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I use the OData interface to power streamingcriterions.com, which is totally niche but still get a couple hundred hits a day. I built it to scratch my own itch, but I guess it'll stop working pretty shortly. Bummer.

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Had a similar project based on OData called qwikstant.com, by no means a hit, but still trafficked. It's depressing to have to shutter it.. As I was developing I did notice that the OData DB was always slightly behind and the api forums were a ghost town - guess I should have seen it coming, but I had an itch. Got burned when google shut off services before as well, pretty sure I'm finished with free corporate APIs at this point, experimentation and one-offs aside.

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I'm not sure that it is (haven't done feature-by-feature comparison) but I thought it was newsworthy since it's been "coming soon" for so long.

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Just a friendly mention that if your would-be neighborhood is Belltown or SLU, you may want to investigate some other options (unless of course you already have, in which case please ignore me!). Belltown has become worse and worse for crime (unless Phoenix Jones happens by to save you from being mugged). SLU, while nice and pristine and new, is now very overpriced due to Amazon's recent relocation there. Both neighborhoods absolutely have their positives as well, but I wouldn't move to them just for CondoInternet. :)

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[citation needed] re: Belltown crime.

SLU is a former industrial neighborhood now filled with Amazon offices and cookie-cutter apartments. Basically the positive there is that you're close to work, the neighborhood itself is severely lacking in culture.

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Belltown is "dangerous" only for people who have never lived in a city with a real dangerous neighborhood. I have never so much as felt even uncomfortable walking around Belltown alone at night. I can't say the same about most downtowns of other cities I've been in, let alone sketchier neighborhoods.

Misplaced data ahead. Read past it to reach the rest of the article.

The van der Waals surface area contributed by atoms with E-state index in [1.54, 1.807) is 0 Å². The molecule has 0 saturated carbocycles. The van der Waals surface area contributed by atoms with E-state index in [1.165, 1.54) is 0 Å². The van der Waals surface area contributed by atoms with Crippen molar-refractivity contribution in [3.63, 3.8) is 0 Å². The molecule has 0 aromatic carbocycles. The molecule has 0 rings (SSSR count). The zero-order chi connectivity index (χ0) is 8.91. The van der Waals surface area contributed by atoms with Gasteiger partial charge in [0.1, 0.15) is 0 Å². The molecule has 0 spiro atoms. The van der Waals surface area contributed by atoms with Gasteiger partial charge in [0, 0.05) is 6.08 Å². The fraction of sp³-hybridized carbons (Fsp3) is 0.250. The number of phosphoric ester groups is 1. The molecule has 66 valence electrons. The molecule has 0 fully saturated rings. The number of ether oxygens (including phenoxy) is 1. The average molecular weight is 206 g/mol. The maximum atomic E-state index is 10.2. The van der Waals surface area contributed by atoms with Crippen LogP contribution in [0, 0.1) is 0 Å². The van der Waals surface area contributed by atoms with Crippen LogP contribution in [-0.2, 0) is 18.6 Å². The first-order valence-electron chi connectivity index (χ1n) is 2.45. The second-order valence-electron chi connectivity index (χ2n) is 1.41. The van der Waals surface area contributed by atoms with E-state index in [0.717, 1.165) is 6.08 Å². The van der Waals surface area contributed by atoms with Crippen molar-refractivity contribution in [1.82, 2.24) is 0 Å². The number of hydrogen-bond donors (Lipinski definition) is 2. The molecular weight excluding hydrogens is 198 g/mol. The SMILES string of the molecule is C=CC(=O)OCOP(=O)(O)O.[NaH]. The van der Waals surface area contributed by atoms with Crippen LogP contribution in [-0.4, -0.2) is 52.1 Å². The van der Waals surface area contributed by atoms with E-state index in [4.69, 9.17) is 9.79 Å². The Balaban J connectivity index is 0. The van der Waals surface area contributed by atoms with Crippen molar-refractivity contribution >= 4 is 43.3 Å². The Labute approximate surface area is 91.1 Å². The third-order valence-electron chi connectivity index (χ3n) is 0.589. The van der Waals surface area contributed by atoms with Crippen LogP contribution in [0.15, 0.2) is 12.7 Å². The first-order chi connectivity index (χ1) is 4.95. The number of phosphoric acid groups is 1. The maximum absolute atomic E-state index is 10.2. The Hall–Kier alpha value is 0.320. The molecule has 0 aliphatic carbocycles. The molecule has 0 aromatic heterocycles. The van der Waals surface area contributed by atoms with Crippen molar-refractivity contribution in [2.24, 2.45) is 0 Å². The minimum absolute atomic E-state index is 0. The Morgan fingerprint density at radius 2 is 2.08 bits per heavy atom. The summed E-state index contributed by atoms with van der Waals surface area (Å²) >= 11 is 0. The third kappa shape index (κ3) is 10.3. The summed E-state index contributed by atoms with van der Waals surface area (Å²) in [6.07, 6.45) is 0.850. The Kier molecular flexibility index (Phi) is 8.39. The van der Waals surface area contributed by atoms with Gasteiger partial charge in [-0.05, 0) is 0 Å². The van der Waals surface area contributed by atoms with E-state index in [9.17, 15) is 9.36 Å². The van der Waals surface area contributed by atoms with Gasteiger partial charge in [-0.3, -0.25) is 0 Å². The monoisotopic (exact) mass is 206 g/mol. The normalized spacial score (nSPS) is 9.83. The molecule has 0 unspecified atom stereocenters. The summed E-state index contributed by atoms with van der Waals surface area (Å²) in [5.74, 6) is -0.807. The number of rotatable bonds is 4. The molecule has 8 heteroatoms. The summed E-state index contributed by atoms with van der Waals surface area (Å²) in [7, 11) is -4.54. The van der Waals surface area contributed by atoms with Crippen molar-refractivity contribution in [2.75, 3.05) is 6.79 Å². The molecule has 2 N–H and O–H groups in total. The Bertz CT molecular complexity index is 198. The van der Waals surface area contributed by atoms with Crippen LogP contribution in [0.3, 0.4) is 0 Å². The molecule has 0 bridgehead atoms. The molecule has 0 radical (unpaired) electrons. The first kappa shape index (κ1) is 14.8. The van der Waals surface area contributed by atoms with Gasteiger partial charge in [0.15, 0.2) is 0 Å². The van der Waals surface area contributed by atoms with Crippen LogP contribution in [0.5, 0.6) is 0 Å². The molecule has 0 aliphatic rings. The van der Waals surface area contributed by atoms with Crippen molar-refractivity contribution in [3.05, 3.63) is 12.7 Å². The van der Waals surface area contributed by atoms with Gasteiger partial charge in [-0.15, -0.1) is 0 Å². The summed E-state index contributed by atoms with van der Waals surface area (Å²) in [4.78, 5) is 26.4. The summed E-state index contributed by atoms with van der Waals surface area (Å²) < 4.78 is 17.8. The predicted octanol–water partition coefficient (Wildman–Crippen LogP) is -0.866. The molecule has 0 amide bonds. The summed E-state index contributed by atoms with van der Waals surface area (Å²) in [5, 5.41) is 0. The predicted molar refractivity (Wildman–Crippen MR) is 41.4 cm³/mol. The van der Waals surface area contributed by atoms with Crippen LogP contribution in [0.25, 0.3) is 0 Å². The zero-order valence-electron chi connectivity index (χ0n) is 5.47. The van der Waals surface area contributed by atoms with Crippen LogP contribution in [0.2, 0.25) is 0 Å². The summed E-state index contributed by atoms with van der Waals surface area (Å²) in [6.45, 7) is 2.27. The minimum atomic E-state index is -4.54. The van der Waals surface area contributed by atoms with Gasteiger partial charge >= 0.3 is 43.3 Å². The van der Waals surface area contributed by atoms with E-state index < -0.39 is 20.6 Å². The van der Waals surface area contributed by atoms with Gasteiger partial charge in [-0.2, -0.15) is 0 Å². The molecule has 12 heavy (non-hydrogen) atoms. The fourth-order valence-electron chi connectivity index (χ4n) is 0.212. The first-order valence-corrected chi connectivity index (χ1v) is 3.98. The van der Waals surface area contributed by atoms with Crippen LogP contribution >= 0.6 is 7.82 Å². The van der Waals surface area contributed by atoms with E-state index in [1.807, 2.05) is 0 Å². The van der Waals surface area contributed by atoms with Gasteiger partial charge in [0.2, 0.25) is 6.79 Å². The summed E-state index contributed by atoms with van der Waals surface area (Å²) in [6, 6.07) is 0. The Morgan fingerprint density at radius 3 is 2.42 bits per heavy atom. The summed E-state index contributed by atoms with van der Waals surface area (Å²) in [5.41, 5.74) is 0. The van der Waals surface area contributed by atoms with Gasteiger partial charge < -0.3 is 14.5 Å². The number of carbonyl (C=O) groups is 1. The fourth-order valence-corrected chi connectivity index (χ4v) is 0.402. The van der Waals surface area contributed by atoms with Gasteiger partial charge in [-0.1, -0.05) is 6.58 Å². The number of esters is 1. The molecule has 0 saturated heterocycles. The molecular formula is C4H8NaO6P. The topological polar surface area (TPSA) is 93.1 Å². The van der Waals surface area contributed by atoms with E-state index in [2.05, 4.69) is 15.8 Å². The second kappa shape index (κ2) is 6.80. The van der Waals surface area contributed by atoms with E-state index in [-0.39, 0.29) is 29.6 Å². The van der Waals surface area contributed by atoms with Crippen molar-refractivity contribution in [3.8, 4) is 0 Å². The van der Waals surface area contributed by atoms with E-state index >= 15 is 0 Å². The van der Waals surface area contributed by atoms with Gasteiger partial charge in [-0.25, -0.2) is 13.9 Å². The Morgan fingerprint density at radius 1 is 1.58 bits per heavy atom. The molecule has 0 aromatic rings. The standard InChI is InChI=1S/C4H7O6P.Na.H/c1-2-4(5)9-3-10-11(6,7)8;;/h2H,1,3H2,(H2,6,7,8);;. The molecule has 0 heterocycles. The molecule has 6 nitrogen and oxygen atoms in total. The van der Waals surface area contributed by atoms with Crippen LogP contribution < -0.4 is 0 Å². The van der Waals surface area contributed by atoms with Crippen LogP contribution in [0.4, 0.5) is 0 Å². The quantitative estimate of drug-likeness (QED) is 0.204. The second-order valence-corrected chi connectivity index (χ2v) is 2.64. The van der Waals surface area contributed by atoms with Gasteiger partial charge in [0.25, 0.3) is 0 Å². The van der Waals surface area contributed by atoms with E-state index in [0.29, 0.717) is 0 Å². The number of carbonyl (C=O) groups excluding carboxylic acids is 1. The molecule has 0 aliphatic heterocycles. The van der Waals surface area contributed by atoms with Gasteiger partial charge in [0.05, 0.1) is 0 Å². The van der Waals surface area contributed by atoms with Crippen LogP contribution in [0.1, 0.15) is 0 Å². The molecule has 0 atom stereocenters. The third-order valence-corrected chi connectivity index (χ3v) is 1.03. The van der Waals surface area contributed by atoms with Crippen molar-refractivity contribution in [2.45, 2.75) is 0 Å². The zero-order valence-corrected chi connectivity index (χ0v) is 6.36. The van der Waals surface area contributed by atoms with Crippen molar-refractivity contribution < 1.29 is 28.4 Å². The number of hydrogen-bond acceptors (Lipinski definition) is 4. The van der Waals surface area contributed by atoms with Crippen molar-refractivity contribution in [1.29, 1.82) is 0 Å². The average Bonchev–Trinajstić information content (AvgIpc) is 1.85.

Maybe I've just been desensitized, but I really feel like there is no cause for alarm in Belltown.

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It's relative -- among Seattle hoods, I would (anecdotally and out of my ass, of course) say there is more violent crime there than in others. I'm also a fairly big guy and I've felt uncomfortable plenty of times there at night when the streets are semi-abandoned.

In the past year I've seen ambulances taking away normal citizens who've been beat down (twice) and I've had a stabbing perp run by me as he was chased by the cops. And this is with me almost never going to Belltown. I've never seen anything remotely like that while I lived in First or Capitol Hill (although I've definitely seen plenty of car break-ins).

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I just moved from SOMA in SF to Belltown. Feels like Disneyland.

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I have worked in or around Belltown for years. My feelings are...mixed. There is a lot of minor urban annoyances. Panhandlers, junkies, drug deals, public urination, etc. I don't feel unsafe (in daylight hours) but it does feel sort of bleak and depressing.

I respect that other people have different tolerances for urban annoyances.

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The problem with Belltown isn't so much with crime as its antiseptic feel. Endless highrises with nothing interesting for retail underneath. No supermarket. The coffee shops have no character. On a Sunday morning the streets are barren of people, and even the lone park is cold and uninviting. It's just a classless hunk of neighborhood where bridge and tunnelers drink, and boring people live. I would far prefer to live in Capitol Hill or even Ballard.